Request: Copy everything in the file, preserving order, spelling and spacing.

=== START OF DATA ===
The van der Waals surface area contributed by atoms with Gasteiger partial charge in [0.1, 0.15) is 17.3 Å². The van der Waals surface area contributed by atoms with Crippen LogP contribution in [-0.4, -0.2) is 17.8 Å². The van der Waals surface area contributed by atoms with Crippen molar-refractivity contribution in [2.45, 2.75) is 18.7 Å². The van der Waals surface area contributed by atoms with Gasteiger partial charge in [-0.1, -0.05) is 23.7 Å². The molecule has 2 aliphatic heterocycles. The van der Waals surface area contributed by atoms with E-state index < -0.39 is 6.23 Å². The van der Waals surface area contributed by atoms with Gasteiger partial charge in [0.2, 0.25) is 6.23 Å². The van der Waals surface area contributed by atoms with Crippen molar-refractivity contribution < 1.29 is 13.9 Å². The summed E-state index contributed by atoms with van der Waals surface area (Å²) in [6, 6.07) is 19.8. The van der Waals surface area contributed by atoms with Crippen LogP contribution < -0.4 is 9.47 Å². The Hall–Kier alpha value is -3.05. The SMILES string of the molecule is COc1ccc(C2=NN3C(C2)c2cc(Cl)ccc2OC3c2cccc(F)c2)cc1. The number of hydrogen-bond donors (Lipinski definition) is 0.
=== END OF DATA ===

The van der Waals surface area contributed by atoms with Gasteiger partial charge in [0.1, 0.15) is 17.3 Å². The van der Waals surface area contributed by atoms with Crippen LogP contribution in [-0.4, -0.2) is 17.8 Å². The van der Waals surface area contributed by atoms with Crippen molar-refractivity contribution in [2.45, 2.75) is 18.7 Å². The van der Waals surface area contributed by atoms with Gasteiger partial charge in [-0.1, -0.05) is 23.7 Å². The molecule has 2 aliphatic heterocycles. The van der Waals surface area contributed by atoms with E-state index < -0.39 is 6.23 Å². The van der Waals surface area contributed by atoms with Gasteiger partial charge in [0.2, 0.25) is 6.23 Å². The van der Waals surface area contributed by atoms with Crippen molar-refractivity contribution < 1.29 is 13.9 Å². The summed E-state index contributed by atoms with van der Waals surface area (Å²) in [6, 6.07) is 19.8. The van der Waals surface area contributed by atoms with Crippen LogP contribution < -0.4 is 9.47 Å². The Hall–Kier alpha value is -3.05. The SMILES string of the molecule is COc1ccc(C2=NN3C(C2)c2cc(Cl)ccc2OC3c2cccc(F)c2)cc1. The number of hydrogen-bond donors (Lipinski definition) is 0.